Anger follows delay of plan Commissioner calls vote postponement 'political cowardice'

Incumbents deny charge

Board reschedules master plan decision for after Nov. election

September 03, 1998|By James M. Coram | James M. Coram,SUN STAFF

A deeply divided Board of County Commissioners yesterday shelved until after the November election the planning commission's proposed master plan to guide Carroll's growth.

The plan, which would have directed development to designated growth areas, set goals for preserving 100,000 acres of farmland, and changed the land use on five properties totaling 223 acres to foster economic development.

The plan was designed to accommodate a population of 200,000 in the county by 2020, a 34 percent increase over the current population of 149,395.

Late last week it appeared the commissioners -- who can accept or reject the proposed master plan but cannot alter it -- were close to approving it. They met with the planning commission for four hours Thursday to iron out differences. They scheduled a work session yesterday morning with the planning staff to discuss recommended solutions.

But Commissioner Donald I. Dell moved that no action be taken, and that the board leave master plan approval to the next Board of Commissioners. Commissioner Richard T. Yates agreed. The work session lasted three minutes.

Work on a new master plan -- the first revision since 1964 -- began Dec. 19, 1995. Four work teams of about 35 people each spent 2,145 hours gathering information and making recommendations for the 125-page document.

Commissioner W. Benjamin Brown, who voted against postponement, was livid, calling the vote "a classic case of political cowardice." Dell and Yates are seeking re-election. Brown is running for a seat in the House of Delegates.

"It was this board's responsibility to finish what we started," Brown said. "It is a slap in the face to the planning commission. They worked double time to get it ready for us to act on. And it was a slap in the face to the more than 100 people who served on the work teams.

"In my mind, there is no excuse for it," he said. "We had a job to do, and this board -- at least two of this board -- didn't feel up to the job. I hope the citizens will remember that when they choose the next Board of Commissioners."

Fellow Republicans Dell and Yates were stung by Brown's allegation of political cowardice.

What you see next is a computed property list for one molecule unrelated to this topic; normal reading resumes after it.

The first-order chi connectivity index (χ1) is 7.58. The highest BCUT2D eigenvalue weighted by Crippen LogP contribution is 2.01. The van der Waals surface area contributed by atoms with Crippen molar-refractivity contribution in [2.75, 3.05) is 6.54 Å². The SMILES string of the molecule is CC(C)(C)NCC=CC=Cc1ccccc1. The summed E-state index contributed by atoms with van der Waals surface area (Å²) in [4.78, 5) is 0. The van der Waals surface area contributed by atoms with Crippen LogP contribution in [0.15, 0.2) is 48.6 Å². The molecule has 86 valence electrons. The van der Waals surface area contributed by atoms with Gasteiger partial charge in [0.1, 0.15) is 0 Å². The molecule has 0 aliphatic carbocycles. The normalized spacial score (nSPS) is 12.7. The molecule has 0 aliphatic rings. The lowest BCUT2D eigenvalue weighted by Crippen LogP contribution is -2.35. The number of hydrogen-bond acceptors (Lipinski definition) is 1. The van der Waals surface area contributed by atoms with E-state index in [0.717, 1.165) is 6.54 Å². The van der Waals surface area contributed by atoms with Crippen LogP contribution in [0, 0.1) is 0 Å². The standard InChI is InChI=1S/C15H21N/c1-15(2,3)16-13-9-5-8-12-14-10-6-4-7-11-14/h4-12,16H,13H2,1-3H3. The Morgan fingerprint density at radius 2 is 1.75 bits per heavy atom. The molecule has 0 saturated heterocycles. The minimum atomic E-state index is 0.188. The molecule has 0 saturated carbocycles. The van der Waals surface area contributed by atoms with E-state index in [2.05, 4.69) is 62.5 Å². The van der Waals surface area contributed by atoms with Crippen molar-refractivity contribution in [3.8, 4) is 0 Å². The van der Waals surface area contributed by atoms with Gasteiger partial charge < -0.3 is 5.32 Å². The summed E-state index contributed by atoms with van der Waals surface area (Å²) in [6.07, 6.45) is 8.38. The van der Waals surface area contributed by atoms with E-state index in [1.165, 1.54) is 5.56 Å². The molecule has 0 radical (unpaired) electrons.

"Cowardice is something that has never been said about me before," said Yates, a World War II veteran who was wounded in the Battle of La Haye du Puys after the Normandy invasion -- punctured nine times by shrapnel, including a piece of his own grenade.

'Never a coward'

"I've been scared when stuff was flying over me, but never a coward," said Yates, who wears a miniature Purple Heart medal on his lapel. Brown's "a lame duck. Who cares?" Yates said.

Dell was incensed by Brown's charge.

"It doesn't surprise me," he said. "It's typical of Ben. He has to get in a personal slander when things don't go his way. If he can't control it, he will destroy it if he can. I shouldn't be saying that. It doesn't help to be tearing at somebody else, but sometimes you have to respond. This is not cowardice. I have made substantial decisions that weren't popular."

The proposed master plan has drawn a lot of comment at forums, Dell and Yates said. As a result, it needs more study, they said, and is too important to be adopted before the November election.

"It is too short a time," Dell said. "It took us from the first of October to the middle of February to develop concurrency management" -- a law that restricts Carroll's residential growth to areas with adequate facilities.

"There are a lot of things wrong" with the master plan proposal that need fixing, Dell said.

"I don't think the plan should mandate a historical planner, and I don't think we should require a farmer to make road

improvements" when carving a lot from the farm, he said. Yates said he agreed not to act on the master plan "because of what I've heard in all the meetings I've been going to when that question came up."

"I think it's unfair to decide that so close to the election. A lot of people put in a lot of effort, some of which has been disregarded by the planning commission. It appears they disregarded what was put into it by people working on the Freedom area mini-plan" to guide growth in South Carroll, he said. Yates is a resident of South Carroll.

Brown finds the "too little time" argument ludicrous.

RTC "We cracked the whip on the planning department to get it to us in time," he said. "They did their job. But we will be walking out the door without doing our jobs. It's a terrible reflection on this board."

Planners disagree

Planning commission Chairman Thomas G. Hiltz of Woodbine and member Deborah L. Ridgely of Finksburg could not be reached for comment. Two other planning commission members Maurice E. Wheatley of Eldersburg and Grant S. Dannelly of Marriottsville -- differed on the commissioners' action.

"It was the proper decision," said Wheatley. "The new board [of County Commissioners] -- whoever they may be -- should have the right to look at it. But I hope to God they don't want to start the process all over again."

Dannelly said that "to put it mildly, I am deeply, deeply disappointed" in the decision. "The plan is not a perfect plan. We still had a ways to go to resolve their concerns, but we were working on that. What happened this morning was a total disservice to all the people who spent many hours working on the plan. It should have been passed."

County Planning Director Philip J. Rovang, who shepherded the plan through three years of contentious debate, offered a terse reaction.

"We've got guidance," he said. "Do no more work on the master plan till after the election and the new County Commissioners give us direction on how they wish to proceed."

Pub Date: 9/03/98

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